In the last month or so, a New York City pastor and the nation of Brunei have called for the stoning of gays. With each declaration, gay people seem to react in shock and awe, but if they would look in their own backyards, they would see that talk about stoning gays is a lot more common in this country than they would think. It's just hidden well.
The year was 2007, and I was a junior at a small Baptist high school in Maryland. My friend had just gotten kicked out of school for supporting gay rights on social media, and it had shifted the entire atmosphere of the school. After all, the issue of homosexuality was rarely discussed, and when it was brought up, it was always talked about as quickly as possible. Now, confronted with the issue, it seemed like the school's administration was taking a harsher approach. I never would have imagined just how harsh the stance that they would take, when no one from the outside was paying attention.
The principal, an affable man in his 50s who also happened to be the Bible teacher, wore a friendly disposition as he entered the classroom the day after the expulsion. I sat there, waiting to hear him talk about the scheduled Bible lesson for the day. The moment he opened his mouth, I knew that the lesson for today had gone out the window. He was going to address my friend's expulsion.
"What sins does the Bible say should be punishable by death?" he said.
"Witchcraft," one student said.
"Correct," he said. "And what are the other sins?"
"Homosexuality and sexual immorality," another student said.
From that point on, the principal went into a 20-minute lecture about homosexuality and what a threat it caused to the world. He then went on to state that in God's perfect world all homosexuals would be stoned and that he could not wait for the day for that to happen. I sat there, mouth agape, as the friendly Christians who often brought up God's love toward everybody voiced their true opinions about homosexuals that focused more on hate than love. Then I realized, this probably is a lot more common in evangelical circles than Americans would like to think.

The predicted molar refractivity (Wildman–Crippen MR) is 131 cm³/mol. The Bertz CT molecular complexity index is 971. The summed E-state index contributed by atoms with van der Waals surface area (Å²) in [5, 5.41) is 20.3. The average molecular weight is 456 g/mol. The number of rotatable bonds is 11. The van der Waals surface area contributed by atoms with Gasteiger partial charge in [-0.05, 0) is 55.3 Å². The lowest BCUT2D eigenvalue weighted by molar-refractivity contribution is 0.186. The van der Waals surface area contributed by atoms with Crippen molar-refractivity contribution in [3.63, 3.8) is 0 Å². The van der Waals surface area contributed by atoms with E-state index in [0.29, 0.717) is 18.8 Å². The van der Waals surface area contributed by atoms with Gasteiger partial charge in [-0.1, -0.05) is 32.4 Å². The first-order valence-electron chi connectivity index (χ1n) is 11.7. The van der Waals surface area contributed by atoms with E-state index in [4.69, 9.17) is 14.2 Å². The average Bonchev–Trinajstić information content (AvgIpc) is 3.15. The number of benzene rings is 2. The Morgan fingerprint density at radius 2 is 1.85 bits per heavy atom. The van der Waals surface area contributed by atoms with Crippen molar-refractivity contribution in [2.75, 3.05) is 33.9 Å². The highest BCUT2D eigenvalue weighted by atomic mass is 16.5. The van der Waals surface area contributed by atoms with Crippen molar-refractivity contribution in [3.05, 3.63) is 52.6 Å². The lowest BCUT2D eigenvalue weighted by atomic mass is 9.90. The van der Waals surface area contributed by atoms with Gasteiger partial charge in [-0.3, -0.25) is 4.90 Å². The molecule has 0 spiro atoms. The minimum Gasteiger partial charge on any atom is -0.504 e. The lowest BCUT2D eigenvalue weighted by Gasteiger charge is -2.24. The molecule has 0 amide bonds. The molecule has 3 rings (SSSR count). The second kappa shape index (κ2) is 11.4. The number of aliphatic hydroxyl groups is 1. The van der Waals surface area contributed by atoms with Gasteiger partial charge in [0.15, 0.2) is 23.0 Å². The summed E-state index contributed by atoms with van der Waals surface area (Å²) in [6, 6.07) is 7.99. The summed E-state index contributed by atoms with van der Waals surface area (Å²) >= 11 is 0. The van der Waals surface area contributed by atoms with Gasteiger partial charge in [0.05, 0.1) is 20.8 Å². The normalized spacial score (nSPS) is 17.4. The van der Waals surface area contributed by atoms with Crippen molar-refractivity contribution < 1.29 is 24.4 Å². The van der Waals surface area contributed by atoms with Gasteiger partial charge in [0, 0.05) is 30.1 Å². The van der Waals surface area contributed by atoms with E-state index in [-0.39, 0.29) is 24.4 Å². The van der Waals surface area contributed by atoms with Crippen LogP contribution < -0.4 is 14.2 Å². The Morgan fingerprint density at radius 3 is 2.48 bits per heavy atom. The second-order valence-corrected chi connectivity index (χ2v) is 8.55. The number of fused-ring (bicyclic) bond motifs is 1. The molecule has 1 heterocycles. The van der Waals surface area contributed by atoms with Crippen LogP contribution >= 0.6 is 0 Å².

It's clear to me that the "death to gays" mentality still exists here in the U.S., and it has changed my perception of Christians and how they portray themselves. The "love the sinner and hate the sin" excuse is no longer is credible to me. Would they not condemn atrocious bills killing gays in Uganda and Brunei from the pulpit if they truly believed that God loves homosexuals? Don't they have a responsibility as Christians to get outraged when they hear about the murder of innocent lives around the world? The answer is yes, but some Christians out there don't say anything because they agree that homosexuality is something that should be punished in one way or another.
So as we hear more about the atrocious laws that would punish gay people with torturous death, remember that there are those in your own backyard who believe the same thing. Hatred toward our community is not just something that exists in Brunei or Uganda or the Westboro Baptist Church. It also exists in unlikely places where people use soft voices and caring expressions to convince others that our community does not have a right to exist. These people are a lot bigger threat to our community than those who state "Jesus would stone homos" on their church's billboard because they lure people in with a message of love then get them to believe their hateful ways.
JOSH MERRITT is a grocery store clerk by day, and I'm a writer, blogger, and all around political nerd by night. I live in Portland, Oregon with my husband Keven and cat Vivienne. In my spare time, I also like hiking, building things, and doing anything outdoorsy. Follow him @writingwithjosh on Twitter, if you so fancy.